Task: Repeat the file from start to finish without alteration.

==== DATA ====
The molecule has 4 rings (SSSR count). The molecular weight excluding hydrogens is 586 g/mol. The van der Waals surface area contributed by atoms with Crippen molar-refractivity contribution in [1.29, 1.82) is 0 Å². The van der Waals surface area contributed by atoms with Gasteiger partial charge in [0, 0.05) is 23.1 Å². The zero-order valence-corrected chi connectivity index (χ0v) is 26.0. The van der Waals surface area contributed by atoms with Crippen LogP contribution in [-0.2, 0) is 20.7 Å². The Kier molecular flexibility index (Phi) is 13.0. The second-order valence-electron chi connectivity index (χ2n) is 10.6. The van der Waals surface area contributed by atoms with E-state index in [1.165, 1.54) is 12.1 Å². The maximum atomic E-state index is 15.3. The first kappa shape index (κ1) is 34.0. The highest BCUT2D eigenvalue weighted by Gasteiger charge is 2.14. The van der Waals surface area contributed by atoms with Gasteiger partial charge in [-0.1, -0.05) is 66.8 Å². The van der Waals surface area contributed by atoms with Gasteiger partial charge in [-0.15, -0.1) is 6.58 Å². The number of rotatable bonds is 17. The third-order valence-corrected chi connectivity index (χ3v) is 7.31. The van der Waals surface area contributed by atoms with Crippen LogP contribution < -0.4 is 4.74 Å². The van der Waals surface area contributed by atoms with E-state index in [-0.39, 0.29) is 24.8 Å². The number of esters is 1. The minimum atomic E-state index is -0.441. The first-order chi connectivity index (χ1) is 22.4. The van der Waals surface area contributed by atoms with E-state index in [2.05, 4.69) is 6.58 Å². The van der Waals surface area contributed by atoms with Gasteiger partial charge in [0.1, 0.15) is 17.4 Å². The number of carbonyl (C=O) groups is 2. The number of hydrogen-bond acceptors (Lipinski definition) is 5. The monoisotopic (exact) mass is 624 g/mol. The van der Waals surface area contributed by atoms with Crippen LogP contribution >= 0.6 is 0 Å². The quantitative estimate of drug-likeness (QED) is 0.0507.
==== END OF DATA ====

The molecule has 4 rings (SSSR count). The molecular weight excluding hydrogens is 586 g/mol. The van der Waals surface area contributed by atoms with Crippen molar-refractivity contribution in [1.29, 1.82) is 0 Å². The van der Waals surface area contributed by atoms with Gasteiger partial charge in [0, 0.05) is 23.1 Å². The zero-order valence-corrected chi connectivity index (χ0v) is 26.0. The van der Waals surface area contributed by atoms with Crippen LogP contribution in [-0.2, 0) is 20.7 Å². The Kier molecular flexibility index (Phi) is 13.0. The second-order valence-electron chi connectivity index (χ2n) is 10.6. The van der Waals surface area contributed by atoms with E-state index in [1.165, 1.54) is 12.1 Å². The maximum atomic E-state index is 15.3. The first kappa shape index (κ1) is 34.0. The highest BCUT2D eigenvalue weighted by Gasteiger charge is 2.14. The van der Waals surface area contributed by atoms with Gasteiger partial charge in [-0.1, -0.05) is 66.8 Å². The van der Waals surface area contributed by atoms with Gasteiger partial charge in [-0.15, -0.1) is 6.58 Å². The number of rotatable bonds is 17. The third-order valence-corrected chi connectivity index (χ3v) is 7.31. The van der Waals surface area contributed by atoms with Crippen LogP contribution < -0.4 is 4.74 Å². The van der Waals surface area contributed by atoms with E-state index in [-0.39, 0.29) is 24.8 Å². The number of esters is 1. The minimum atomic E-state index is -0.441. The first-order chi connectivity index (χ1) is 22.4. The van der Waals surface area contributed by atoms with E-state index in [2.05, 4.69) is 6.58 Å². The van der Waals surface area contributed by atoms with Gasteiger partial charge in [0.1, 0.15) is 17.4 Å². The number of carbonyl (C=O) groups is 2. The number of hydrogen-bond acceptors (Lipinski definition) is 5. The monoisotopic (exact) mass is 624 g/mol. The van der Waals surface area contributed by atoms with Crippen LogP contribution >= 0.6 is 0 Å². The quantitative estimate of drug-likeness (QED) is 0.0507.